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“Nicolay Copy” of the Gettysburg Address, 1863., page 1

Abraham Lincoln

House Divided Project at Dickinson College

House Divided Project at Dickinson College

This document represents the earliest known of the five drafts of what may be the most famous American speech. Delivered by President Abraham Lincoln in Gettysburg, Pennsylvania, at the dedication of a memorial cemetery on November 19, 1863, it is now familiarly known as the "Gettysburg Address." Drawing inspiration from his favorite historical document, the Declaration of Independence, Lincoln equated the catastrophic suffering caused by the Civil War with the efforts of the American people to live up to "the proposition that 'all men are created equal.'" This document is presumed to be the only working, or pre-delivery, draft and is commonly identified as the Nicolay Copy because it was once owned by John George Nicolay, Lincoln's private secretary. The first page is on White House (then Executive Mansion) stationery, lending strong support to the theory that it was drafted in Washington, D.C. But the second page is on what has been loosely described as foolscap, suggesting that Lincoln was not fully satisfied with the final paragraph of the Address and rewrote that passage in Gettysburg, on November 19, while staying at the home of Judge David Wills.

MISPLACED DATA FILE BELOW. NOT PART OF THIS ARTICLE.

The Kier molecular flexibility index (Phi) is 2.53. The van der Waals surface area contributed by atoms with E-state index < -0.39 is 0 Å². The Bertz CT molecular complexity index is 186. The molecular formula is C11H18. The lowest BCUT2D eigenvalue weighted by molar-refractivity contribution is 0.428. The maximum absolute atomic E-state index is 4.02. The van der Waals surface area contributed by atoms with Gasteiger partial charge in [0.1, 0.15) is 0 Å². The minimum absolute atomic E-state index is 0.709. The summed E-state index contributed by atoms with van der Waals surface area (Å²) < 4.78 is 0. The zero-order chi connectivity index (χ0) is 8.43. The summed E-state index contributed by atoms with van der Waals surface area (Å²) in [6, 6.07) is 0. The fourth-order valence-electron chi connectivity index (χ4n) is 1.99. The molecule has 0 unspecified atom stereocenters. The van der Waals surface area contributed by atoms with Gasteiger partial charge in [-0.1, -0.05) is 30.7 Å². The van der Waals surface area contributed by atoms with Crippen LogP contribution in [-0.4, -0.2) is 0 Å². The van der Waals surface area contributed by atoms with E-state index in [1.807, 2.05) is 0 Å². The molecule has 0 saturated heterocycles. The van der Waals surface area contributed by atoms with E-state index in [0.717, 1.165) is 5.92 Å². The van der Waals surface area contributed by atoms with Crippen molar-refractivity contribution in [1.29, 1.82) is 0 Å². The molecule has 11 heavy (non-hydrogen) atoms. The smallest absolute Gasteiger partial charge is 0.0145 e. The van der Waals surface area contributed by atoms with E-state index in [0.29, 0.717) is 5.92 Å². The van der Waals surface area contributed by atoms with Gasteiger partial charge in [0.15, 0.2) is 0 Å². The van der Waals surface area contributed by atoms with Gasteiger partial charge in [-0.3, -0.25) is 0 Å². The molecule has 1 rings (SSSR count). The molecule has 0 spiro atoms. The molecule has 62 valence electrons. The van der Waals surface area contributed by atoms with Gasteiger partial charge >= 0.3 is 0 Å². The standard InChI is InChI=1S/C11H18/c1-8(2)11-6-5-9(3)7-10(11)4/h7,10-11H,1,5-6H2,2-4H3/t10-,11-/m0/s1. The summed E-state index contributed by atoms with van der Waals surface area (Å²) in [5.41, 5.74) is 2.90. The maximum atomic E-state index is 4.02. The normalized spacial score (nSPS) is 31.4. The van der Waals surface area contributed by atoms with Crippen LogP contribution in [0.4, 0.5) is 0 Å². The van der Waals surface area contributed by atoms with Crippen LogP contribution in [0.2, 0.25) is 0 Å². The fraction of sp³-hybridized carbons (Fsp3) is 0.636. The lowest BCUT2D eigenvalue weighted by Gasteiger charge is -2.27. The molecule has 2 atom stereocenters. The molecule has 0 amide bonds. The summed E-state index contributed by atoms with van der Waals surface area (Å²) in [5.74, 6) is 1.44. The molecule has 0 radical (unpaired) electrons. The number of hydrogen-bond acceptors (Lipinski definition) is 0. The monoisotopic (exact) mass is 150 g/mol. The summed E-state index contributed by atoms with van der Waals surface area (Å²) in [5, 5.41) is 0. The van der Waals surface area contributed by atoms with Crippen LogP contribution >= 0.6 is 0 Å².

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  • Title: “Nicolay Copy” of the Gettysburg Address, 1863., page 1
  • Creator: Abraham Lincoln
  • Original Source: Library of Congress
  • Transcription: Four score and seven years ago our fathers brought forth, upon this continent, a new nation, conceived in liberty, and dedicated to the proposition that "all men are created equal." Now we are engaged in a great civil war, testing whether that nation, or any nation so conceived, and so dedicated, can long endure. We are met on a great battle field of that war. We have come to dedicate a portion of it, as a final resting place for those who died here, that the nation might live. This we may, in all propriety do. But, in a larger sense, we can not dedicate—we can not consecrate—we can not hallow, this ground—The brave men, living and dead, who struggled here, have hallowed it, far above our poor power to add or detract. The world will little note, nor long remember what we say here; while it can never forget what they did here. It is rather for us, the living, we here be dedicated to the great task remaining before us —that, from these honored dead we take increased devotion to that cause for which they here, gave the last full measure of devotion—that we here highly resolve these dead shall not have died in vain; that the nation, shall have a new birth of freedom, and that government of the people by the people for the people, shall not perish from the earth.
  • Reproduction Number: Digital ID # al0186p1-# al0186p2

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